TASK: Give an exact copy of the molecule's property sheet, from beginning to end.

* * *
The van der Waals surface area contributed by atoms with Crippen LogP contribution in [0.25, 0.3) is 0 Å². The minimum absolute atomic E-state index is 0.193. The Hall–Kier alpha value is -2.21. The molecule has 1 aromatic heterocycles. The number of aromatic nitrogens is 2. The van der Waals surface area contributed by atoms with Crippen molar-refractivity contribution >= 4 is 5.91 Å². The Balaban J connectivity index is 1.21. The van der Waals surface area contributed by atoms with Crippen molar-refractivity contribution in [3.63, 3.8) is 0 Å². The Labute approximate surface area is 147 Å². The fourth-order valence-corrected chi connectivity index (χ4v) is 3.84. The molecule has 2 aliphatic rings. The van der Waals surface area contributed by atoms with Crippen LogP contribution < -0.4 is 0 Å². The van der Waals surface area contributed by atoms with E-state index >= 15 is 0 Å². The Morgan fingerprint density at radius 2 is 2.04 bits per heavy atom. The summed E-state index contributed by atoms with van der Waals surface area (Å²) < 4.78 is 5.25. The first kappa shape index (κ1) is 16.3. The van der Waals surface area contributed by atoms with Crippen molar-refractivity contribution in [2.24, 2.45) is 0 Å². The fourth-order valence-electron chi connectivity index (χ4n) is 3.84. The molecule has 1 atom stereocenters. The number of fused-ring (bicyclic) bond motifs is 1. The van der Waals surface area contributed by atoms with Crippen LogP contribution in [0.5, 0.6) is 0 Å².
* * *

The van der Waals surface area contributed by atoms with Crippen LogP contribution in [0.25, 0.3) is 0 Å². The minimum absolute atomic E-state index is 0.193. The Hall–Kier alpha value is -2.21. The molecule has 1 aromatic heterocycles. The number of aromatic nitrogens is 2. The van der Waals surface area contributed by atoms with Crippen molar-refractivity contribution >= 4 is 5.91 Å². The Balaban J connectivity index is 1.21. The van der Waals surface area contributed by atoms with Crippen molar-refractivity contribution in [3.63, 3.8) is 0 Å². The Labute approximate surface area is 147 Å². The fourth-order valence-corrected chi connectivity index (χ4v) is 3.84. The molecule has 2 aliphatic rings. The van der Waals surface area contributed by atoms with Crippen LogP contribution < -0.4 is 0 Å². The van der Waals surface area contributed by atoms with E-state index >= 15 is 0 Å². The Morgan fingerprint density at radius 2 is 2.04 bits per heavy atom. The summed E-state index contributed by atoms with van der Waals surface area (Å²) < 4.78 is 5.25. The first kappa shape index (κ1) is 16.3. The van der Waals surface area contributed by atoms with Crippen molar-refractivity contribution in [2.24, 2.45) is 0 Å². The fourth-order valence-electron chi connectivity index (χ4n) is 3.84. The molecule has 1 atom stereocenters. The number of fused-ring (bicyclic) bond motifs is 1. The van der Waals surface area contributed by atoms with Crippen LogP contribution in [0.5, 0.6) is 0 Å².